Articles from the Thoroton Society Newsletter
Lenton Priory Update: A Community Geophysical Survey
By Paul Flintoft
Up until the recent excavations which were undertaken by Trent & Peak Archaeology as part of a programme of utility diversions for the NET2 project, it was widely believed that much of Lenton Priory had been almost completely demolished (McAree, D.2003). However, as reported upon in the last newsletter, direct observations from the investigative slots have now shown that structural remains of the main Priory church have survived, at least along Old Church Street and on the peripheries of Priory Street (Hobson, M and Flintoft p. 2013). These unexpectedly positive results have been excitedly received by the Lenton Local History Society, city councillors and local residents alike, who have recently participated in tours around the areas around the former priory as part of the CBA Festival of Archaeology.
Subsequently, Trent & Peak Archaeology were contracted by Nottingham City Council and the Lenton Local History Society, with the support of English Heritage, to undertake a geophysical survey of the churchyard, green spaces and parks on the site of Lenton Priory (Figure 1). Very little is known about the preservation of the priory and other remains in these areas, and it was hoped that the surveys would be of great use for assessing not only the potential levels of physical preservation, but also the organisation of space within the wider monastic complex. Furthermore, positive results could also be used to establish a burgeoning project of archaeological research and heritage management for the Priory, which is expected to include a partnership between academic institutions and interested members of the local community.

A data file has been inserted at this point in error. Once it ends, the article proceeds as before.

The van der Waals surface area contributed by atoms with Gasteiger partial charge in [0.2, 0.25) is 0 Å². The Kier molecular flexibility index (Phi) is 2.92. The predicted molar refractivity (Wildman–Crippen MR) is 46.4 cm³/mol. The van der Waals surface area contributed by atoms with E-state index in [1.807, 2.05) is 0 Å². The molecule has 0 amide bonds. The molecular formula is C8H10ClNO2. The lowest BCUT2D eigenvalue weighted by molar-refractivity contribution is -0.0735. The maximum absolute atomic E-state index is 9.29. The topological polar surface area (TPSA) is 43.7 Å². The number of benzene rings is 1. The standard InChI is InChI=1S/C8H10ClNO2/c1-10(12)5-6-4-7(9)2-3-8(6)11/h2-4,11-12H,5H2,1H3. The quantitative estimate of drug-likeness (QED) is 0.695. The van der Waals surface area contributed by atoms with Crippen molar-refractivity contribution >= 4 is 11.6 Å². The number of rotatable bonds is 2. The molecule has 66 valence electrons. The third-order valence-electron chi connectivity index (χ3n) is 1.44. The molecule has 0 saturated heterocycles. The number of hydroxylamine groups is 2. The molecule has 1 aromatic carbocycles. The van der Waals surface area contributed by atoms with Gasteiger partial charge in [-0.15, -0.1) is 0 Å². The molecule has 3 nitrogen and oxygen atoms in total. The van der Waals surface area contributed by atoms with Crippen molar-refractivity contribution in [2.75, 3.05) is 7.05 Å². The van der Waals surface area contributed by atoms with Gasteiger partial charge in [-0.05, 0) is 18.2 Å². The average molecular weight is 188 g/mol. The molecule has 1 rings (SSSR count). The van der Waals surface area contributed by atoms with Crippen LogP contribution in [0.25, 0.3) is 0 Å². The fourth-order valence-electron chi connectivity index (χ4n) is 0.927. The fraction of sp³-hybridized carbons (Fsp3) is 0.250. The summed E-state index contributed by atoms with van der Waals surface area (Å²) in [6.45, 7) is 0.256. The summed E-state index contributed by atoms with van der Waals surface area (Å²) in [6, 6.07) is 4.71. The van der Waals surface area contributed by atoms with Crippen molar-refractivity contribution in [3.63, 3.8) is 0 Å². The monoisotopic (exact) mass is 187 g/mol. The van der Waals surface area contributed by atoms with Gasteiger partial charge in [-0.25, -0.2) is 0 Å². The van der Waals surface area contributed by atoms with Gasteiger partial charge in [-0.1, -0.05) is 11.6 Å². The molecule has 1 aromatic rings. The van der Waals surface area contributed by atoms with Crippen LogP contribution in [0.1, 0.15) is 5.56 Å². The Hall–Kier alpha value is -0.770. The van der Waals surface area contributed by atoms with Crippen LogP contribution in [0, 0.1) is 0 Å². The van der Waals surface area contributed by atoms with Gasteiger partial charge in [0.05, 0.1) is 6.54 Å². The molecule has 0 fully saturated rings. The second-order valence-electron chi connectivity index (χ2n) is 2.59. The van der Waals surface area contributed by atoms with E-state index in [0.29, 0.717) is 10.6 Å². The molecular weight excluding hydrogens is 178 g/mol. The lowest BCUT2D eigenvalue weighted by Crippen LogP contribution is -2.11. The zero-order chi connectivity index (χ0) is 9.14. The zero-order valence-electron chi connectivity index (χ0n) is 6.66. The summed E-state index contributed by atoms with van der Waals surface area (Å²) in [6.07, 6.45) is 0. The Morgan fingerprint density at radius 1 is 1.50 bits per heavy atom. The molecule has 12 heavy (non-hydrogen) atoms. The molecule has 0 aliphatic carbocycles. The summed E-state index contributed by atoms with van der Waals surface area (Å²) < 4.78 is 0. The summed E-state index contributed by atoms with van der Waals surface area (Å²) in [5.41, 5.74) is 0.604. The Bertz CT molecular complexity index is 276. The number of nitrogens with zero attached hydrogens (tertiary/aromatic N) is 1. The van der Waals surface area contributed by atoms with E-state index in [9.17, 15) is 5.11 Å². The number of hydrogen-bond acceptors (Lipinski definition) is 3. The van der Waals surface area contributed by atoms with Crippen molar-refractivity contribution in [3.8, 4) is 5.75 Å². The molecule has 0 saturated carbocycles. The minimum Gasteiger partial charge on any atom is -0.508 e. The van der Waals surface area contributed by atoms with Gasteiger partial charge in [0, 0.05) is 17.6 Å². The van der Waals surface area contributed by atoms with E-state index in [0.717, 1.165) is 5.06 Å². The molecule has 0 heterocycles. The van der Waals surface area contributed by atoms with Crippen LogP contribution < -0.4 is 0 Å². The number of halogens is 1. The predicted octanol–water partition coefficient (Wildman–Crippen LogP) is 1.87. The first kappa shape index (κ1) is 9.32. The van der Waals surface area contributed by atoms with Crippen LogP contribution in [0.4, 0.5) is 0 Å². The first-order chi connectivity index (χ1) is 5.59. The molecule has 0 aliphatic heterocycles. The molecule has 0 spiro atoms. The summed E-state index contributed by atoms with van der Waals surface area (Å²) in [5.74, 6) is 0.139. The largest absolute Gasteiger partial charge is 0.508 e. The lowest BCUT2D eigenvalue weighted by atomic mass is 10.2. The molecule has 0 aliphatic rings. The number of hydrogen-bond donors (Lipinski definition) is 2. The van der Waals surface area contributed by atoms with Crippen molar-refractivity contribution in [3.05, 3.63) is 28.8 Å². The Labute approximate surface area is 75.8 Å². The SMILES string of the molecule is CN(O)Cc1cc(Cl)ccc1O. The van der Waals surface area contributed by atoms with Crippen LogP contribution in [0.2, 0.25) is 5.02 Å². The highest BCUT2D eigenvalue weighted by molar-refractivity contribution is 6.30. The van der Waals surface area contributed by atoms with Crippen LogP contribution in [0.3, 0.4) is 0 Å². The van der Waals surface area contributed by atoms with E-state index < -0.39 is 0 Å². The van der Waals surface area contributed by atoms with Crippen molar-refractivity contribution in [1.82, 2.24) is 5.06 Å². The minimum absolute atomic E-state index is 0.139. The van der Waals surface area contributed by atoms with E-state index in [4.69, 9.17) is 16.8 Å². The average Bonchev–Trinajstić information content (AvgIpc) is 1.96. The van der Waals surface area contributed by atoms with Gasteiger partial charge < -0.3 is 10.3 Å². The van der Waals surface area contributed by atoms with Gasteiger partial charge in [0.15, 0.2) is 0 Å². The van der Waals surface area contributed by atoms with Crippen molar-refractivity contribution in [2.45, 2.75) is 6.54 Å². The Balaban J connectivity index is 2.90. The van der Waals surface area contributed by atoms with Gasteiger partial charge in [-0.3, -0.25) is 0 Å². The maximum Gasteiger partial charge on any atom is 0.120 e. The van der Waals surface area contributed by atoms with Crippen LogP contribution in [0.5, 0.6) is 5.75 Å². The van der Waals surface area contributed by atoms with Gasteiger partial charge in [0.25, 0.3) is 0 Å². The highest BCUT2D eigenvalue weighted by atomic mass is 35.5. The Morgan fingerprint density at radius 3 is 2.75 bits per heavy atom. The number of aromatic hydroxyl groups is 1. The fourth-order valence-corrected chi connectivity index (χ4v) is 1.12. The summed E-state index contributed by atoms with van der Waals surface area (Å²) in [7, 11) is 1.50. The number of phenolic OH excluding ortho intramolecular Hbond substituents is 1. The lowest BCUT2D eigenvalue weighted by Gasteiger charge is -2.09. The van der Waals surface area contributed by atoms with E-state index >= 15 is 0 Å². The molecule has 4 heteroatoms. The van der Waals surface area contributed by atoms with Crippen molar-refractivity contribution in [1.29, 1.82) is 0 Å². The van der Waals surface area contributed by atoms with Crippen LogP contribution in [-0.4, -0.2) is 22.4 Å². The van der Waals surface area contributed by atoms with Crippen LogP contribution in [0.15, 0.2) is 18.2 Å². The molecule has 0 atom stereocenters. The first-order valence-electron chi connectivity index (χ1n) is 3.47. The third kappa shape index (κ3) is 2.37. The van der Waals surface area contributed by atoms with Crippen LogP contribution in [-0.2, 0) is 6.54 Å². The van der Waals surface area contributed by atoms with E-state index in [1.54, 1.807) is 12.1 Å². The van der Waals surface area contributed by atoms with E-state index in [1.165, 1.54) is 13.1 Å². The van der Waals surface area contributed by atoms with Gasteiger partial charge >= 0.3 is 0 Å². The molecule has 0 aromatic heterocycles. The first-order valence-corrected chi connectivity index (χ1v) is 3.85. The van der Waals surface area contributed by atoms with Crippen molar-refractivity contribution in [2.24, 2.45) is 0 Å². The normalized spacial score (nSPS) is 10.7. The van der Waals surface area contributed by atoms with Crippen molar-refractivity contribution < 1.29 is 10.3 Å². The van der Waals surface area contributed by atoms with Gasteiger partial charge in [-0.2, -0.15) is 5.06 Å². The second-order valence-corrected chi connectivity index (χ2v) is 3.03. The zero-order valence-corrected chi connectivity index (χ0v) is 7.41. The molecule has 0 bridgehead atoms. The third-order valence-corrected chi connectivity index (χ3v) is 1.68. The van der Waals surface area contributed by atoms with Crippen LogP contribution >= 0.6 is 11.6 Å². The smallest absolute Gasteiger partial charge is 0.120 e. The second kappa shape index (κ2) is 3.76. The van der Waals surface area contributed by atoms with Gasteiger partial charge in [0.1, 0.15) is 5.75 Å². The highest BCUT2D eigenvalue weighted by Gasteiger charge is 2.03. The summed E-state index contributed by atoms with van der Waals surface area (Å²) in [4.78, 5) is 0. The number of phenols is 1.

A total of 22, 20m x 20m grids were surveyed across five separate areas with a Geoscan FM36 gradiometer and a Geoscan RM15 resistivity instrument. The work was co-ordinated by TPA and carried-out by students from the University of Nottingham Department of Archaeology and members of the Lenton Local History Society. The five surveyed areas include the churchyard of the Chapel of St. Anthony, Priory Park, two green areas to the east and west of Old Church Street and the garden of the Boat Inn public house.
The surveys within Priory Park and the churchyard revealed a great deal of anomalies believed to represent buried features of archaeological interest (Figure 2). The resistivity survey (which detects changes in electrical conductivity in the ground) identifed a series of north-west aligned linear anomalies which may form at least three enclosures.
A collection of anomalies towards the western extent of the churchyard are thought to form an enclosure ditch (Enclosure 1) with potential internal partitions (Figure 4).
A series of anomalies on the same orientation as Enclosure 1 - but to the north east - are believed to represent a second ditched enclosure (Enclosure 2). This may have been intended to surround the Chapel of St. Anthony. Both of these anomaly groups align well with the majority of medieval features identifed in the recent excavations on the corner of Abbey Street and Gregory Street. It is therefore suggested that both of these enclosures are medieval in date.